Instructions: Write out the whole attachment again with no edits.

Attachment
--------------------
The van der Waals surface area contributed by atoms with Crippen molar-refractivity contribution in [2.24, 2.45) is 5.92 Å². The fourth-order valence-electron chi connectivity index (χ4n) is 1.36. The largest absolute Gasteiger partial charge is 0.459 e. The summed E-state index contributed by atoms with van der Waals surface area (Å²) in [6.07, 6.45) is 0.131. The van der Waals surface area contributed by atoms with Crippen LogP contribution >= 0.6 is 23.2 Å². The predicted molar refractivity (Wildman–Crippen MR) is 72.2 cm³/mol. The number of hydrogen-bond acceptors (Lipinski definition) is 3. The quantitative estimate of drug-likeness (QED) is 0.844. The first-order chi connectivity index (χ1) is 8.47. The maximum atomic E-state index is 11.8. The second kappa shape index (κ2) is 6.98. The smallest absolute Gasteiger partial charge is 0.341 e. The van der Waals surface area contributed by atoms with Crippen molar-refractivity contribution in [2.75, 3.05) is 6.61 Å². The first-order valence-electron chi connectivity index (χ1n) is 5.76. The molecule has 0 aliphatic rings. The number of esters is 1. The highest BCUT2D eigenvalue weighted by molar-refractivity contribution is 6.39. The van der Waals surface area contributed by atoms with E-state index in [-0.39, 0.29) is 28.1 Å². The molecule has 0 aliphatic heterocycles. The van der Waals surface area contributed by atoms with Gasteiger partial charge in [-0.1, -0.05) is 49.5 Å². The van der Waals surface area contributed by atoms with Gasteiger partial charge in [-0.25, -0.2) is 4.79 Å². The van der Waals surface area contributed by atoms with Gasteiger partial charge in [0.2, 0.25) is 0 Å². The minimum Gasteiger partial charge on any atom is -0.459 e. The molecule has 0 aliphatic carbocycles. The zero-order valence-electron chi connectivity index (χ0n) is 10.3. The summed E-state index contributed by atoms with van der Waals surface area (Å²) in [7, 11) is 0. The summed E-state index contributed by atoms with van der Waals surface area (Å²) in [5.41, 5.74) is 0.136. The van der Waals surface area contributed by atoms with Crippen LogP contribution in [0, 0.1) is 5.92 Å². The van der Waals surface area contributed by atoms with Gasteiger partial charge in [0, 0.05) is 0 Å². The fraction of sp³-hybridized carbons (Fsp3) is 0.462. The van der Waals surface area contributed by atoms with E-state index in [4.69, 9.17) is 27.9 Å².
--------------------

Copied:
The van der Waals surface area contributed by atoms with Crippen molar-refractivity contribution in [2.24, 2.45) is 5.92 Å². The fourth-order valence-electron chi connectivity index (χ4n) is 1.36. The largest absolute Gasteiger partial charge is 0.459 e. The summed E-state index contributed by atoms with van der Waals surface area (Å²) in [6.07, 6.45) is 0.131. The van der Waals surface area contributed by atoms with Crippen LogP contribution >= 0.6 is 23.2 Å². The predicted molar refractivity (Wildman–Crippen MR) is 72.2 cm³/mol. The number of hydrogen-bond acceptors (Lipinski definition) is 3. The quantitative estimate of drug-likeness (QED) is 0.844. The first-order chi connectivity index (χ1) is 8.47. The maximum atomic E-state index is 11.8. The second kappa shape index (κ2) is 6.98. The smallest absolute Gasteiger partial charge is 0.341 e. The van der Waals surface area contributed by atoms with Crippen molar-refractivity contribution in [2.75, 3.05) is 6.61 Å². The first-order valence-electron chi connectivity index (χ1n) is 5.76. The molecule has 0 aliphatic rings. The number of esters is 1. The highest BCUT2D eigenvalue weighted by molar-refractivity contribution is 6.39. The van der Waals surface area contributed by atoms with E-state index in [-0.39, 0.29) is 28.1 Å². The molecule has 0 aliphatic heterocycles. The van der Waals surface area contributed by atoms with Gasteiger partial charge in [-0.1, -0.05) is 49.5 Å². The van der Waals surface area contributed by atoms with Gasteiger partial charge in [-0.25, -0.2) is 4.79 Å². The van der Waals surface area contributed by atoms with Gasteiger partial charge in [0.2, 0.25) is 0 Å². The minimum Gasteiger partial charge on any atom is -0.459 e. The molecule has 0 aliphatic carbocycles. The zero-order valence-electron chi connectivity index (χ0n) is 10.3. The summed E-state index contributed by atoms with van der Waals surface area (Å²) in [7, 11) is 0. The summed E-state index contributed by atoms with van der Waals surface area (Å²) in [5.41, 5.74) is 0.136. The van der Waals surface area contributed by atoms with Crippen LogP contribution in [0, 0.1) is 5.92 Å². The van der Waals surface area contributed by atoms with Gasteiger partial charge in [0, 0.05) is 0 Å². The fraction of sp³-hybridized carbons (Fsp3) is 0.462. The van der Waals surface area contributed by atoms with E-state index in [4.69, 9.17) is 27.9 Å².